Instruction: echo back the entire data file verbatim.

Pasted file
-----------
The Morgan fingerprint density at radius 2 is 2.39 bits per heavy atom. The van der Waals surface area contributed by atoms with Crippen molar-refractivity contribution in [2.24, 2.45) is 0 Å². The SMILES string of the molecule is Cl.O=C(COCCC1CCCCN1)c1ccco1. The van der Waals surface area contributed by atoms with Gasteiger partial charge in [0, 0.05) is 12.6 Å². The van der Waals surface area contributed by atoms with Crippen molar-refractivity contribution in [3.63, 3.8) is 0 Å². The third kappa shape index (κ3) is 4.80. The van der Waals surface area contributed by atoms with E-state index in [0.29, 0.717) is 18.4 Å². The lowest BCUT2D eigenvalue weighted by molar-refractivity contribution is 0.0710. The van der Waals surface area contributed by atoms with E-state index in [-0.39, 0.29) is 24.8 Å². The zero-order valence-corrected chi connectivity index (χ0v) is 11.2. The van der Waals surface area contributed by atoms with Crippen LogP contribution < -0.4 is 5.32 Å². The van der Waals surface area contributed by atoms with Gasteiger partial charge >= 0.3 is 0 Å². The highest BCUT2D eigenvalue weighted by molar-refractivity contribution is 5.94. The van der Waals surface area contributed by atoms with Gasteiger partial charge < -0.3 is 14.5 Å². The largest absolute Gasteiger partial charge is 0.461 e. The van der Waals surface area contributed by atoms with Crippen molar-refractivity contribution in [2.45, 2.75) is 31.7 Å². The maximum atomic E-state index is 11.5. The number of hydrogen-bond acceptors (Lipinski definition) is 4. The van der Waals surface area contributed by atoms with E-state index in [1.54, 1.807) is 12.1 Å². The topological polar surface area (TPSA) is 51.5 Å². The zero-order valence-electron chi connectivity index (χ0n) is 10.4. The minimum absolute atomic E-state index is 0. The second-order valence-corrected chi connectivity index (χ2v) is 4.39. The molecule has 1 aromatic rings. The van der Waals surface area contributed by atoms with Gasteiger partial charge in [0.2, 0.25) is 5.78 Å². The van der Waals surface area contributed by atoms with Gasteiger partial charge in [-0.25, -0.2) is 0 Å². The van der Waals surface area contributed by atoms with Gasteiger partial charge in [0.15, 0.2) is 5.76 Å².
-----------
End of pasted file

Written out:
The Morgan fingerprint density at radius 2 is 2.39 bits per heavy atom. The van der Waals surface area contributed by atoms with Crippen molar-refractivity contribution in [2.24, 2.45) is 0 Å². The SMILES string of the molecule is Cl.O=C(COCCC1CCCCN1)c1ccco1. The van der Waals surface area contributed by atoms with Gasteiger partial charge in [0, 0.05) is 12.6 Å². The van der Waals surface area contributed by atoms with Crippen molar-refractivity contribution in [3.63, 3.8) is 0 Å². The third kappa shape index (κ3) is 4.80. The van der Waals surface area contributed by atoms with E-state index in [0.29, 0.717) is 18.4 Å². The lowest BCUT2D eigenvalue weighted by molar-refractivity contribution is 0.0710. The van der Waals surface area contributed by atoms with E-state index in [-0.39, 0.29) is 24.8 Å². The zero-order valence-corrected chi connectivity index (χ0v) is 11.2. The van der Waals surface area contributed by atoms with Crippen LogP contribution < -0.4 is 5.32 Å². The van der Waals surface area contributed by atoms with Gasteiger partial charge >= 0.3 is 0 Å². The highest BCUT2D eigenvalue weighted by molar-refractivity contribution is 5.94. The van der Waals surface area contributed by atoms with Gasteiger partial charge < -0.3 is 14.5 Å². The largest absolute Gasteiger partial charge is 0.461 e. The van der Waals surface area contributed by atoms with Crippen molar-refractivity contribution in [2.45, 2.75) is 31.7 Å². The maximum atomic E-state index is 11.5. The number of hydrogen-bond acceptors (Lipinski definition) is 4. The van der Waals surface area contributed by atoms with E-state index in [1.54, 1.807) is 12.1 Å². The topological polar surface area (TPSA) is 51.5 Å². The zero-order valence-electron chi connectivity index (χ0n) is 10.4. The minimum absolute atomic E-state index is 0. The second-order valence-corrected chi connectivity index (χ2v) is 4.39. The molecule has 1 aromatic rings. The van der Waals surface area contributed by atoms with Gasteiger partial charge in [0.2, 0.25) is 5.78 Å². The van der Waals surface area contributed by atoms with Gasteiger partial charge in [-0.25, -0.2) is 0 Å². The van der Waals surface area contributed by atoms with Gasteiger partial charge in [0.15, 0.2) is 5.76 Å².